Education

Chad Brown, WCTC

Update: President Trump has signed an executive order designed to expand apprenticeship opportunities across the country. 

Growing up, Kelly Jenkins spent his spare time playing sports. He was an all-star player on the baseball team at his school in the mountains of east Tennessee. And sometimes, he wore lipstick to practice.

As he grew up, Jenkins felt like he wanted to become a teacher.

"Everybody told me it was a horrible idea," Jenkins remembers. "They said, 'Nobody will ever hire you as a transgender woman.' "

Waylon Faulkner, a 12-year-old from Jersey City, N.J., is headed off to a sleepaway camp in upstate New York this summer.

By 2025, two million jobs will be unfilled because U.S. companies won’t be able to find the skilled labor they need. Many of these jobs provide a middle-class salary — some pay six figures annually — and don’t require a four-year-degree.

Neuroscience isn't on many elementary school lesson plans. But this spring, a second grade class at Fairmont Neighborhood School in the South Bronx is plunging in.

Sarah Wechsler, an instructional coach with wide eyes and a marathoner's energy, asks the students to think about the development and progress that they've made already in their lives.

The opportunity to go to college for free is more available than ever before. States and cities, in the last year especially, have funded programs for students to go to two-year, and in some cases, four-year, schools.

Tennessee has taken the idea one step further. Community college is already free for graduating high school students. Now Tennessee is first state in the country to offer community college — free of charge — to almost any adult.

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SCOTT SIMON, HOST:

Hello, and welcome to another excitement-filled edition of our weekly news roundup!

Questions about federal law and discrimination for DeVos

On Tuesday, Education Secretary Betsy DeVos appeared before a Senate Appropriations subcommittee, and Democrats pounded her with questions about civil rights protections, particularly for LGBTQ students and those with disabilities. After facing similar questions in a House subcommittee appearance last month, DeVos this time took a new tack, repeating the same answer at least 14 times:

Education Secretary Betsy DeVos made it clear, appearing before a Senate Appropriations subcommittee Tuesday, that she sees no connection between school funding and school performance. As evidence, she criticized the Obama Administration's $7 billion grant program to improve struggling schools, an effort that yielded no significant impacts in test scores or graduation rates.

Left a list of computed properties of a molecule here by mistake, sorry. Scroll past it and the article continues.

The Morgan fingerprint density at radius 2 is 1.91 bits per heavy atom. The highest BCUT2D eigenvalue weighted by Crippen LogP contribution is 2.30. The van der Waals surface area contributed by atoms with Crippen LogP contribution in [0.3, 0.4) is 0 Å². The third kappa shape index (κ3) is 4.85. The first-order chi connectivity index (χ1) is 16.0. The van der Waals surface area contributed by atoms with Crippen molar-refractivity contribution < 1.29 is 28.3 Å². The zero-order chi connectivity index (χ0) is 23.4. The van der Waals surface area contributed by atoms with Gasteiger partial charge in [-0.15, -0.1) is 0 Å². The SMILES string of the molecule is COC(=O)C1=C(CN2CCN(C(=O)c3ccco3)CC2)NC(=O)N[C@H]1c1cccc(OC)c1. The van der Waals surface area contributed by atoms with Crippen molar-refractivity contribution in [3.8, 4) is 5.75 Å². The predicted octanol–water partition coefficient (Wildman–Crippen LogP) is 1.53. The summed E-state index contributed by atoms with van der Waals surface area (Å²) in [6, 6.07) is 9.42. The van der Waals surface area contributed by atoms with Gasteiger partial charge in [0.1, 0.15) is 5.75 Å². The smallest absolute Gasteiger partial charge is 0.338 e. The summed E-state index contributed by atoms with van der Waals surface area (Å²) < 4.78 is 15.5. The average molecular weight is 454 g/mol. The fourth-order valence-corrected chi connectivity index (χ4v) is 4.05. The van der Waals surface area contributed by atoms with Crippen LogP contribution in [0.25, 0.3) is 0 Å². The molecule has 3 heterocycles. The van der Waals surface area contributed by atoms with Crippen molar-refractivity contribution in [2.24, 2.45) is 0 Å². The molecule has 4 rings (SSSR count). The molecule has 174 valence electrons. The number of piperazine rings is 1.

The Medical College of Wisconsin hopes a big gift to the institution helps it establish new methods of training doctors. The money will be used to create a new curriculum that a half dozen schools across the country will adopt. The College is getting $38 million from the Kern Foundation.

The school will use the funds to create the Kern Institute. Its goal will be to determine how to best educate students in the art of compassionate care.

“More on the integrated aspect of how we relate to each other as people and how physicians relate to their patients." 

Jon Strelecki

For many years, the City of Racine has struggled with a high rate of infant mortality.

At one time Racine’s black infants died nearly 4 times more often than white infants. While there has been improvement, today if you are a black mother in that city - your infant is still 3 times more likely to die before their first birthday when compared to that of a white infant.

According to the latest Pew Research data, college graduation rates are up for Americans in nearly every racial and ethnic group.

Last year, former President Barack Obama spoke about how crucial this is for the U.S. economy.

In the West African country of Burkina Faso, nearly 50 percent of children do not attend school. The reported cost of getting them there would be close to $182 million, and yet the small, francophone country received only $17 million in education aid in 2012.

This comes from a new policy paper released this week by UNESCO's Global Education Monitoring Report, which found that the countries most in need of education funds aren't getting them.

Rachel Morello

For kids, the school day has traditionally started with homeroom or morning announcements. But a few Milwaukee schools are trying something different: they call it “morning motivation.”

The goal at Stellar Collegiate, a brand-new charter school on the city’s south side, is to turn every student into a “morning person.”

Over and over again, Education Secretary Betsy DeVos deflected a barrage of pointed questions with one answer:

"Schools that receive federal funds must follow federal law."

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